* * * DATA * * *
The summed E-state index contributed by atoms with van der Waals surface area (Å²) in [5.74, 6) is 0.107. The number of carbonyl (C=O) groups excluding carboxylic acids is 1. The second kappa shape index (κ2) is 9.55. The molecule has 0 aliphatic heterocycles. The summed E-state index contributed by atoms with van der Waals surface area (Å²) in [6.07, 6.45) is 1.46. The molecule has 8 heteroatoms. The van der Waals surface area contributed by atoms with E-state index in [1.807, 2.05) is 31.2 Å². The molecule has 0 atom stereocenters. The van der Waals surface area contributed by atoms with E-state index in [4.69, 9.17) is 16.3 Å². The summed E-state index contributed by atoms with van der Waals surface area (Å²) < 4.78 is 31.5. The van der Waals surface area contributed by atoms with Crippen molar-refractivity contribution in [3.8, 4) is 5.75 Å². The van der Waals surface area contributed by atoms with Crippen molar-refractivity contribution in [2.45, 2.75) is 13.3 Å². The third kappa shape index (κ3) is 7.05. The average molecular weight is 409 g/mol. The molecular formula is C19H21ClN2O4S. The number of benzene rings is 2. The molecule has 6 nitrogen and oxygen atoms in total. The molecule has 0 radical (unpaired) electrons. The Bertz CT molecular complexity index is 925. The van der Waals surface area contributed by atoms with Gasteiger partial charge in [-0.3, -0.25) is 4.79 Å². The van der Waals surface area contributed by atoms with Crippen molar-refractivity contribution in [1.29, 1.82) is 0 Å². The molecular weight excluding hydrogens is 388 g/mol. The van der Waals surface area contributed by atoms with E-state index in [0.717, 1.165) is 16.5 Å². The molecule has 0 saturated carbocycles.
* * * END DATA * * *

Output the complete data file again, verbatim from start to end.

The summed E-state index contributed by atoms with van der Waals surface area (Å²) in [5.74, 6) is 0.107. The number of carbonyl (C=O) groups excluding carboxylic acids is 1. The second kappa shape index (κ2) is 9.55. The molecule has 0 aliphatic heterocycles. The summed E-state index contributed by atoms with van der Waals surface area (Å²) in [6.07, 6.45) is 1.46. The molecule has 8 heteroatoms. The van der Waals surface area contributed by atoms with E-state index in [1.807, 2.05) is 31.2 Å². The molecule has 0 atom stereocenters. The van der Waals surface area contributed by atoms with E-state index in [4.69, 9.17) is 16.3 Å². The summed E-state index contributed by atoms with van der Waals surface area (Å²) < 4.78 is 31.5. The van der Waals surface area contributed by atoms with Crippen molar-refractivity contribution in [3.8, 4) is 5.75 Å². The van der Waals surface area contributed by atoms with Crippen molar-refractivity contribution in [2.45, 2.75) is 13.3 Å². The third kappa shape index (κ3) is 7.05. The average molecular weight is 409 g/mol. The molecular formula is C19H21ClN2O4S. The number of benzene rings is 2. The molecule has 6 nitrogen and oxygen atoms in total. The molecule has 0 radical (unpaired) electrons. The Bertz CT molecular complexity index is 925. The van der Waals surface area contributed by atoms with Gasteiger partial charge in [-0.3, -0.25) is 4.79 Å². The van der Waals surface area contributed by atoms with Crippen molar-refractivity contribution in [1.29, 1.82) is 0 Å². The molecular weight excluding hydrogens is 388 g/mol. The van der Waals surface area contributed by atoms with E-state index in [0.717, 1.165) is 16.5 Å². The molecule has 0 saturated carbocycles.